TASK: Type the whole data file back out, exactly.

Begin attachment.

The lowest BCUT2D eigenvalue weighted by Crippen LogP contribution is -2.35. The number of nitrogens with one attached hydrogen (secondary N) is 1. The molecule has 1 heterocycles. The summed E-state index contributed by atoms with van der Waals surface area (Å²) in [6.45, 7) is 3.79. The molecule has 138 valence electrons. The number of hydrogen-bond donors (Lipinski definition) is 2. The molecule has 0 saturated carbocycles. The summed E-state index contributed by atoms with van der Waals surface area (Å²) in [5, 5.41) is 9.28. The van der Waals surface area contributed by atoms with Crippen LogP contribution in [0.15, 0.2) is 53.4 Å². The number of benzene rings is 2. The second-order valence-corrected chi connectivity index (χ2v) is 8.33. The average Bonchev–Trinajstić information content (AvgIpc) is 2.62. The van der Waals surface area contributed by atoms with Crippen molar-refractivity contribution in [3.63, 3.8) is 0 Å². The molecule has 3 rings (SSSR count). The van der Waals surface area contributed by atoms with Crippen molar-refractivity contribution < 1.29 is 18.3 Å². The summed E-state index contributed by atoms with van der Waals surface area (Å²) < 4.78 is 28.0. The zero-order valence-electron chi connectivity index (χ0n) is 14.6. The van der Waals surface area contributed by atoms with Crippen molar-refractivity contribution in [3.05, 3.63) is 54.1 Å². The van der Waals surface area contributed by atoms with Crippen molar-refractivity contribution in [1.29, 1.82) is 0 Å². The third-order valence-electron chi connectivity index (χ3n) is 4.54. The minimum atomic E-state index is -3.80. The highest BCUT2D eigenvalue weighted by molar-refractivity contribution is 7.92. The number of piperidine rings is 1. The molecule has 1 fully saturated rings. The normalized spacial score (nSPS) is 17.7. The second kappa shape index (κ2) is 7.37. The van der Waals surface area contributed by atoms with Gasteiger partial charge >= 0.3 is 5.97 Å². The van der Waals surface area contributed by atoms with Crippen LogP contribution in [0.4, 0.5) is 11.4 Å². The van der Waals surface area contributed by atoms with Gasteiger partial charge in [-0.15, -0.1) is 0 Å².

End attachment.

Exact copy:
The lowest BCUT2D eigenvalue weighted by Crippen LogP contribution is -2.35. The number of nitrogens with one attached hydrogen (secondary N) is 1. The molecule has 1 heterocycles. The summed E-state index contributed by atoms with van der Waals surface area (Å²) in [6.45, 7) is 3.79. The molecule has 138 valence electrons. The number of hydrogen-bond donors (Lipinski definition) is 2. The molecule has 0 saturated carbocycles. The summed E-state index contributed by atoms with van der Waals surface area (Å²) in [5, 5.41) is 9.28. The van der Waals surface area contributed by atoms with Crippen LogP contribution in [0.15, 0.2) is 53.4 Å². The number of benzene rings is 2. The second-order valence-corrected chi connectivity index (χ2v) is 8.33. The average Bonchev–Trinajstić information content (AvgIpc) is 2.62. The van der Waals surface area contributed by atoms with Crippen molar-refractivity contribution in [3.63, 3.8) is 0 Å². The molecule has 3 rings (SSSR count). The van der Waals surface area contributed by atoms with Crippen molar-refractivity contribution < 1.29 is 18.3 Å². The summed E-state index contributed by atoms with van der Waals surface area (Å²) < 4.78 is 28.0. The zero-order valence-electron chi connectivity index (χ0n) is 14.6. The van der Waals surface area contributed by atoms with Crippen molar-refractivity contribution in [3.05, 3.63) is 54.1 Å². The van der Waals surface area contributed by atoms with Crippen molar-refractivity contribution in [1.29, 1.82) is 0 Å². The third-order valence-electron chi connectivity index (χ3n) is 4.54. The minimum atomic E-state index is -3.80. The highest BCUT2D eigenvalue weighted by molar-refractivity contribution is 7.92. The number of piperidine rings is 1. The molecule has 1 fully saturated rings. The normalized spacial score (nSPS) is 17.7. The second kappa shape index (κ2) is 7.37. The van der Waals surface area contributed by atoms with Gasteiger partial charge >= 0.3 is 5.97 Å². The van der Waals surface area contributed by atoms with Crippen LogP contribution in [0.4, 0.5) is 11.4 Å². The van der Waals surface area contributed by atoms with Gasteiger partial charge in [-0.15, -0.1) is 0 Å².